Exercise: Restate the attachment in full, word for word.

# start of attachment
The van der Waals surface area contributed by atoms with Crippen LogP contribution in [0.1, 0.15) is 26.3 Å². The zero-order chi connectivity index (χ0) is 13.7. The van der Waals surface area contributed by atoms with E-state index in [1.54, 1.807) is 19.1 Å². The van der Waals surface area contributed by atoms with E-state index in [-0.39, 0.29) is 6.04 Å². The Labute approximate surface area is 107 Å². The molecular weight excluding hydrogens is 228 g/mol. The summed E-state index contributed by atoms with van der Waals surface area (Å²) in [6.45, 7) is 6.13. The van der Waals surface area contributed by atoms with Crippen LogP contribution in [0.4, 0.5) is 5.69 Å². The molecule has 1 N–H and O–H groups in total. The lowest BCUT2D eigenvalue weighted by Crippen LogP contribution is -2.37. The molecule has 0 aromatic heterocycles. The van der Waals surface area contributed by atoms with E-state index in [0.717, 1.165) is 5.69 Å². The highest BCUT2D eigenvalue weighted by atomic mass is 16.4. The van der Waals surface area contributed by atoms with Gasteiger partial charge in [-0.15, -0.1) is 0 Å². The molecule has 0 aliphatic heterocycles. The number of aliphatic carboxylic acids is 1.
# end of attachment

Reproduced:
The van der Waals surface area contributed by atoms with Crippen LogP contribution in [0.1, 0.15) is 26.3 Å². The zero-order chi connectivity index (χ0) is 13.7. The van der Waals surface area contributed by atoms with E-state index in [1.54, 1.807) is 19.1 Å². The van der Waals surface area contributed by atoms with E-state index in [-0.39, 0.29) is 6.04 Å². The Labute approximate surface area is 107 Å². The molecular weight excluding hydrogens is 228 g/mol. The summed E-state index contributed by atoms with van der Waals surface area (Å²) in [6.45, 7) is 6.13. The van der Waals surface area contributed by atoms with Crippen LogP contribution in [0.4, 0.5) is 5.69 Å². The molecule has 1 N–H and O–H groups in total. The lowest BCUT2D eigenvalue weighted by Crippen LogP contribution is -2.37. The molecule has 0 aromatic heterocycles. The van der Waals surface area contributed by atoms with E-state index in [0.717, 1.165) is 5.69 Å². The highest BCUT2D eigenvalue weighted by atomic mass is 16.4. The van der Waals surface area contributed by atoms with Gasteiger partial charge in [-0.15, -0.1) is 0 Å². The molecule has 0 aliphatic heterocycles. The number of aliphatic carboxylic acids is 1.